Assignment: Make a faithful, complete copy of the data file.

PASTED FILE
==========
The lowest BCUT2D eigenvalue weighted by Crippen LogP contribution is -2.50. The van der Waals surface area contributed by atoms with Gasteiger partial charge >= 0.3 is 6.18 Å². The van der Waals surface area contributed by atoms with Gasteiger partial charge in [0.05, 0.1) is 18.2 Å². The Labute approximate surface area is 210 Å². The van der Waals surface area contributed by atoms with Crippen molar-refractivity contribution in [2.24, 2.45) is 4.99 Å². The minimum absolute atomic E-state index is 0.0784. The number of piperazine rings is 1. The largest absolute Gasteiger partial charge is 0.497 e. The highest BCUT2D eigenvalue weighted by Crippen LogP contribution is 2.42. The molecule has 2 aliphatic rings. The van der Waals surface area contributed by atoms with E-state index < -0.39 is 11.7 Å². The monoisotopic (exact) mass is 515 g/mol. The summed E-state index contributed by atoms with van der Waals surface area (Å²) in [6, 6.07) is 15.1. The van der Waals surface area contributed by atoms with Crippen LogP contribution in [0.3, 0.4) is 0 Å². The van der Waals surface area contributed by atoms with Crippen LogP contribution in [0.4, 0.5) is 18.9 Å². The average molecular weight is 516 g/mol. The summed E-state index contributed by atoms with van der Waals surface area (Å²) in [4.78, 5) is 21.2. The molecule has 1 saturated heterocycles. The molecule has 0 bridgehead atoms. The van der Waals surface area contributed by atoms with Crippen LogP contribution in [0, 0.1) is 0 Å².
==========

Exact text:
The lowest BCUT2D eigenvalue weighted by Crippen LogP contribution is -2.50. The van der Waals surface area contributed by atoms with Gasteiger partial charge >= 0.3 is 6.18 Å². The van der Waals surface area contributed by atoms with Gasteiger partial charge in [0.05, 0.1) is 18.2 Å². The Labute approximate surface area is 210 Å². The van der Waals surface area contributed by atoms with Crippen molar-refractivity contribution in [2.24, 2.45) is 4.99 Å². The minimum absolute atomic E-state index is 0.0784. The number of piperazine rings is 1. The largest absolute Gasteiger partial charge is 0.497 e. The highest BCUT2D eigenvalue weighted by Crippen LogP contribution is 2.42. The molecule has 2 aliphatic rings. The van der Waals surface area contributed by atoms with E-state index < -0.39 is 11.7 Å². The monoisotopic (exact) mass is 515 g/mol. The summed E-state index contributed by atoms with van der Waals surface area (Å²) in [6, 6.07) is 15.1. The van der Waals surface area contributed by atoms with Crippen LogP contribution in [0.3, 0.4) is 0 Å². The van der Waals surface area contributed by atoms with Crippen LogP contribution in [0.4, 0.5) is 18.9 Å². The average molecular weight is 516 g/mol. The summed E-state index contributed by atoms with van der Waals surface area (Å²) in [4.78, 5) is 21.2. The molecule has 1 saturated heterocycles. The molecule has 0 bridgehead atoms. The van der Waals surface area contributed by atoms with Crippen LogP contribution in [0, 0.1) is 0 Å².